Autosport International
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Autosport International

Chris Atkinson at ASI

One of the star-studded cast to appear at the Autosport International show on Friday was the Subaru World Rally Team's new signing Chris Atkinson. The 25-year-old is Australia's brightest rallying prospect and will partner Petter Solberg and Stephane Sarrazin in one of the WRC's most successful works teams in 2005.

Amazingly, Atkinson has never even driven a WRC machine before. He rose to prominence with Asian Pacific Super 1600 titles as well as a handful of impressive showings in a Group N Impreza in world championship events last year. The highlight came in Australia, where he set some stunning stage times and finished a superb fifth overall - the best result for a Group N car in the event's 17-year history.

Atkinson won't be taking part in the season-opening Monte Carlo Rally due to his inexperience with the surface (he is a gravel specialist and has never driven on snow or ice) and the unique nature of the event. His season will instead get underway at the Swedish Rally in February.

We caught up with him to discuss his goals and the challenges facing him in his first season in rallying's top echelon.



It's been pretty incredible. It happened so quickly; we never expected to be in the WRC with a great team like Subaru this year, so it's very exciting for both me and [co-driver] Glenn [McNeill] and we plan to make the most of the opportunity.



I've sat in the passenger seat with both Petter and Stephane but I've never actually driven one, so it's something I'm waiting for and looking forward to. I've had experience in Super 1600 and Group N, but now I've got to prove myself in a WRC car.



Yeah, the Monte is a bit of a lottery really - a lot of tyre choices come into play and considering I've never raced much on tarmac or ice and you get both situations in the Monte it's probably a good plan to build up more slowly and go to Sweden, which is more like the gravel events that I am used to.



World Rally cars are a big step up for me and there's a lot more technical knowledge involved. Setup is very important and I've got to use the team and the engineers around me as that's how you get the speed out of the cars. Obviously in a high-speed event like Sweden, the difference in downforce on a WRC car compared to a Group N car is huge. The way the active diffs work, it's all going to be a lot faster and you have to carry a lot more corner speed. It's going to be fun - I like the fast stages and hopefully I can make the most of them.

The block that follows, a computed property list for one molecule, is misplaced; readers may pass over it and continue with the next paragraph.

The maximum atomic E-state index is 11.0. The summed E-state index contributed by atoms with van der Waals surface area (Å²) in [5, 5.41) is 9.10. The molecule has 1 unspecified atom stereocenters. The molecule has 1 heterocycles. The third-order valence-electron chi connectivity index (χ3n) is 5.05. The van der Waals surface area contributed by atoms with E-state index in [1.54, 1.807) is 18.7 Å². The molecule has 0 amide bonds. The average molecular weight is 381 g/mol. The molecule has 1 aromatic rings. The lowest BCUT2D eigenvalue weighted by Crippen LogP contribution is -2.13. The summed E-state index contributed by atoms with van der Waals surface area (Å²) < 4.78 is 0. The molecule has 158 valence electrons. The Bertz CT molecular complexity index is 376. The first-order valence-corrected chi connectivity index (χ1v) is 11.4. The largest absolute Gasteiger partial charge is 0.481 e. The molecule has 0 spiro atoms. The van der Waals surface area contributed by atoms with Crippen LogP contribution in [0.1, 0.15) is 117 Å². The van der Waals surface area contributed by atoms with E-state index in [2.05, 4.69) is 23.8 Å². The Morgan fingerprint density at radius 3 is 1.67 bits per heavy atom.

There's quite complex technology in the car with the active diffs and the amount of development that goes into the setup of the car. So I've got quite an array of engineers to use and work with to get the most out of my style with the WRC car.



Yeah, I've sort of gone that way anyway - with Super 1600 and Group N I'm reasonably neat, but I think with the aerodynamics and the diffs you can be even neater and hold the line better [in a WRC car]. I think my style should suit that, but because I haven't driven the car yet it's hard to know.



We have to look for the future and obviously we want to be in the WRC for the long term and make a career out of it. I guess the biggest thing is showing potential to win in the future; everyone, like Petter for example, has taken a few years before they start winning and that's part of the challenge of the WRC and the events. But I've got to work hard this year and show that potential.

What my results will be depends on a lot of variables, but I think it's more the stage times and getting the experience. If we can start to set some good stage times towards the end of events and maybe get some good points-scoring finishes in the events we know, then that would be a good year.



It's an amazing team - I've never had such support and resources behind me and to go into a team that's won so many championships before is pretty incredible. That amount of knowledge and experience is priceless, so I'm just trying to make the most of everything that's there and asking as many questions as possible of everyone.

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